Figure 17. Same as in Figure 14 but for SA: TAMSAT3 with respect to CHIRPS (a), MSWEP with respect to CHIRPS (b) and TAMSAT3 with respect to MSWEP (c).
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Figure 18. Same as in Figure 15 but for SA: TAMSAT3 with respect to CHIRPS (a), MSWEP with respect to CHIRPS (b) and TAMSAT3 with respect to MSWEP (c).
Figure 18. Same as in Figure 15 but for SA: TAMSAT3 with respect to CHIRPS (a), MSWEP with respect to CHIRPS (b) and TAMSAT3 with respect to MSWEP (c).
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Table 1. Parameters for the dichotomous statistics.
Table 1. Parameters for the dichotomous statistics.
NameDefinitionPerfect Score
Probability of Detection P O D = H H + M 1
False Alarm Ration F A R = F A H + F A 0
BIAS Score B I A S = H + F A H + M 1
Hanssen and Kuipers discriminant H K = H H + M F A F A + C N 1
Table 2. Statistical parameters used for the quantitative intercomparisons.
Table 2. Statistical parameters used for the quantitative intercomparisons.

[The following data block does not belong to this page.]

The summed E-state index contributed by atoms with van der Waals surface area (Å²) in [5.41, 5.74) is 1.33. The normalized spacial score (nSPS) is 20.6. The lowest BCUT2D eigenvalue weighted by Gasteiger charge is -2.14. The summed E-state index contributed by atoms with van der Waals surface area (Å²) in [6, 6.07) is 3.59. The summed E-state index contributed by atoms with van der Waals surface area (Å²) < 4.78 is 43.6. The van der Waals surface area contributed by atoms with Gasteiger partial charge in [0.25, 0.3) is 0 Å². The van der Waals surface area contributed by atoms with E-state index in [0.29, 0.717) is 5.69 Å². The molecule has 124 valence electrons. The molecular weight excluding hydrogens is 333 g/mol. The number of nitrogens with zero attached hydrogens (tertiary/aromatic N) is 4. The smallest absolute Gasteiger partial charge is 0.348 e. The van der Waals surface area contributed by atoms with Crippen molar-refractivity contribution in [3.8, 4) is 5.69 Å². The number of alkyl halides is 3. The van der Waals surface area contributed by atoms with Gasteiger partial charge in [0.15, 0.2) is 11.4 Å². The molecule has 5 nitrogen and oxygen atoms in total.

NameDefinitionPerfect Score
Correlation Coeff. C C =   ( S P E 1 S P E 1 ¯ ) ( S P E 2 S P E 2 ¯ )   ( S P E 1 S P E 1 ¯ 2 )   ( S P E 2 S P E 2 ¯ 2 ) 1
Mean Error M E = 1 N   ( S P E 1 S P E 2 ) 0
Mean Absolute Error M A E = 1 N   | ( S P E 1 S P E 2 ) | 0
Table 3. POD, FAR, BIAS and HK spatially averaged over EA with the corresponding standard deviation values.
Table 3. POD, FAR, BIAS and HK spatially averaged over EA with the corresponding standard deviation values.
CHIRPS vs. TAMSAT30.72 ± 0.120.38 ± 0.151.22 ± 0.280.62 ± 0.11
CHIRPS vs. MSWEP0.60 ± 0.200.35 ± 0.160.94 ± 0.290.52 ± 0.15
MSWEP vs. TAMSAT30.66 ± 0.140.45 ± 0.201.50 ± 0.890.56 ± 0.12
Table 4. Same as in Table 3 but for SA.